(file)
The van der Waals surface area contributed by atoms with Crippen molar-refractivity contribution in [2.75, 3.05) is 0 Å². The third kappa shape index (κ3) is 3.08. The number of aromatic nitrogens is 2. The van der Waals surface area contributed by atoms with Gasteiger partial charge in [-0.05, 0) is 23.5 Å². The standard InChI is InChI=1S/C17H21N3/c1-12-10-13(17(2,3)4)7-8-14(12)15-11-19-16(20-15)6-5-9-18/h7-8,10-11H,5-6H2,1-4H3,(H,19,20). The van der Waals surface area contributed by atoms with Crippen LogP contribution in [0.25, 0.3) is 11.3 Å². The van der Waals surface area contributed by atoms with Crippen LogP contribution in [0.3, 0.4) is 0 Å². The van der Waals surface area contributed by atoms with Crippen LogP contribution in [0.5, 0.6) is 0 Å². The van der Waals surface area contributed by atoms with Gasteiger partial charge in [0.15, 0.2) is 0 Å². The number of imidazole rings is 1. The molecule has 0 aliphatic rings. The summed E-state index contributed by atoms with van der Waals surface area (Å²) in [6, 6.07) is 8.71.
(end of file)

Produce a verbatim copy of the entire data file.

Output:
The van der Waals surface area contributed by atoms with Crippen molar-refractivity contribution in [2.75, 3.05) is 0 Å². The third kappa shape index (κ3) is 3.08. The number of aromatic nitrogens is 2. The van der Waals surface area contributed by atoms with Gasteiger partial charge in [-0.05, 0) is 23.5 Å². The standard InChI is InChI=1S/C17H21N3/c1-12-10-13(17(2,3)4)7-8-14(12)15-11-19-16(20-15)6-5-9-18/h7-8,10-11H,5-6H2,1-4H3,(H,19,20). The van der Waals surface area contributed by atoms with Crippen LogP contribution in [0.25, 0.3) is 11.3 Å². The van der Waals surface area contributed by atoms with Crippen LogP contribution in [0.3, 0.4) is 0 Å². The van der Waals surface area contributed by atoms with Crippen LogP contribution in [0.5, 0.6) is 0 Å². The van der Waals surface area contributed by atoms with Gasteiger partial charge in [0.15, 0.2) is 0 Å². The number of imidazole rings is 1. The molecule has 0 aliphatic rings. The summed E-state index contributed by atoms with van der Waals surface area (Å²) in [6, 6.07) is 8.71.